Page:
Monica De La Cruz

5th Year Ph.D. Student in Social Welfare

Monica De La Cruz was highly motivated by the challenges she faced as a young parent and turned it into actionable work to help families struggling in the same way. Noticing that assistance programs she worked on were only offering temporary solutions, she committed to getting involved with deeper change at the policy level. This led her to apply to the Social Welfare doctoral program at UC Berkeley and study at her “dream school.” Continue reading to hear about Monica’s unique journey to Berkeley, and her current research as a 5th year Ph.D. student.

My name is Monica de la Cruz, and I joined the doctoral program in Social Welfare at Berkeley because I want to make lasting change for families, specifically families of color who are experiencing poverty.

My research centers around economic insecurity, and this issue is close to my heart. I had my first daughter when I was 18 years old, when I was attending City College of San Francisco, and times were tough. My partner and I struggled a lot with money those first few years, and being a student raising a kid while I was trying to raise myself was a challenge.

I want to support families who are experiencing the same things we did in that situation. I think that’s what drives my passion for this research.

I worked at Stanford for about five years before coming to the doctoral program here. We worked on local interventions around Palo Alto to try and address the effects of poverty for families in that area, specifically low income Latinx families.

We were running things like a food program for kids to address food insecurity, or giving away free diapers to address diaper insecurity. But what we kept finding is that the same families were coming back for the programs over and over again. Our work wasn’t changing the real structural issues that were essentially creating poverty for these families.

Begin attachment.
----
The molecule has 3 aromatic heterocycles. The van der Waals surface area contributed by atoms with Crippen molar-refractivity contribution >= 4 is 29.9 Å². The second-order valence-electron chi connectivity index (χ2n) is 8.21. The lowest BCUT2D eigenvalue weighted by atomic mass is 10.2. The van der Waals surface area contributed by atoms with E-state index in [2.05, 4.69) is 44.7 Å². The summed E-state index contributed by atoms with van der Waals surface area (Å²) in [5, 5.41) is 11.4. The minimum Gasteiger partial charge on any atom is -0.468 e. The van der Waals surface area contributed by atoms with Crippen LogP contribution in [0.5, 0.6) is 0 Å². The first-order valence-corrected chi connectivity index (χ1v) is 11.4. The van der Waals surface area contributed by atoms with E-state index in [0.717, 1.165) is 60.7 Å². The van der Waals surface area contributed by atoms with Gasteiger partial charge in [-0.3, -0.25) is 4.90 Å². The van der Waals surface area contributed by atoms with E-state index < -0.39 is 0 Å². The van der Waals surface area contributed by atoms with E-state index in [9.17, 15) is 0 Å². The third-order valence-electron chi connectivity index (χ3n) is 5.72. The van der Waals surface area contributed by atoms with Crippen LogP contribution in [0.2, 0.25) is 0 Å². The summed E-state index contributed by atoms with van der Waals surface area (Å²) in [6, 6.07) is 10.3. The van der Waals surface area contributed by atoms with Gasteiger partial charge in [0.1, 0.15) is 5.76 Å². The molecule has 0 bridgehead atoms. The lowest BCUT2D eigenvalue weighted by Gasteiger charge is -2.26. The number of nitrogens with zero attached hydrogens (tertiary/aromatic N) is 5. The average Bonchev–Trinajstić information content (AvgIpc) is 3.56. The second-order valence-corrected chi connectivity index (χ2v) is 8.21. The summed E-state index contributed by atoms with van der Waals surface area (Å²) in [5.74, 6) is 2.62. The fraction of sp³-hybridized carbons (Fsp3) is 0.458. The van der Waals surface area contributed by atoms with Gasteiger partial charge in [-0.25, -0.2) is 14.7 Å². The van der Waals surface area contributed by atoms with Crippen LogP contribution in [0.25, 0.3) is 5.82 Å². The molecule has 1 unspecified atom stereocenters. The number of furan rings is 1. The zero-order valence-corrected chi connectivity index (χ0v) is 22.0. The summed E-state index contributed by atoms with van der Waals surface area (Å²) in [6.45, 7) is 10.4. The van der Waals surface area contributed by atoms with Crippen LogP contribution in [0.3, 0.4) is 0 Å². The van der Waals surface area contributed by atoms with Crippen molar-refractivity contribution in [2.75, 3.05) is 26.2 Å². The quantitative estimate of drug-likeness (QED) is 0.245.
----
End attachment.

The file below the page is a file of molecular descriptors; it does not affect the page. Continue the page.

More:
I decided that I need to do more, and I came to Berkeley to pursue a graduate degree to address things on a policy level. I talked to a lot of Berkeley faculty before I decided to apply, and I learned about The Abundant Birth Project. It’s a guaranteed income program–and the first of its kind in the country– for Black and Pacific Islander birthing people in San Francisco. It really tries to address the birth outcomes in those communities, which is related to the fact that a lot of these families are economically insecure.

I decided that I need to do more, and I came to Berkeley to pursue a graduate degree to address things on a policy level.

Monica De La Cruz

I was hooked when I heard about this program and have been part of the project ever since. My dissertation will revolve around the narratives we have about people in poverty, and how they are harmful and contribute to punitive policies. Instead, we need to directly address poverty in the United States.

Something I thought about when I was applying to graduate programs was, “How am I going to make this work, being a parent and a student?” I feel very fortunate and super grateful to be able to do this, because I love to learn, and that’s why I’m here. That’s why I came. Berkeley was literally the pie in the sky, my dream school.

Thank you for taking time to read my personal Berkeley story. I hope you decide to create one of your own.

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Steps to Apply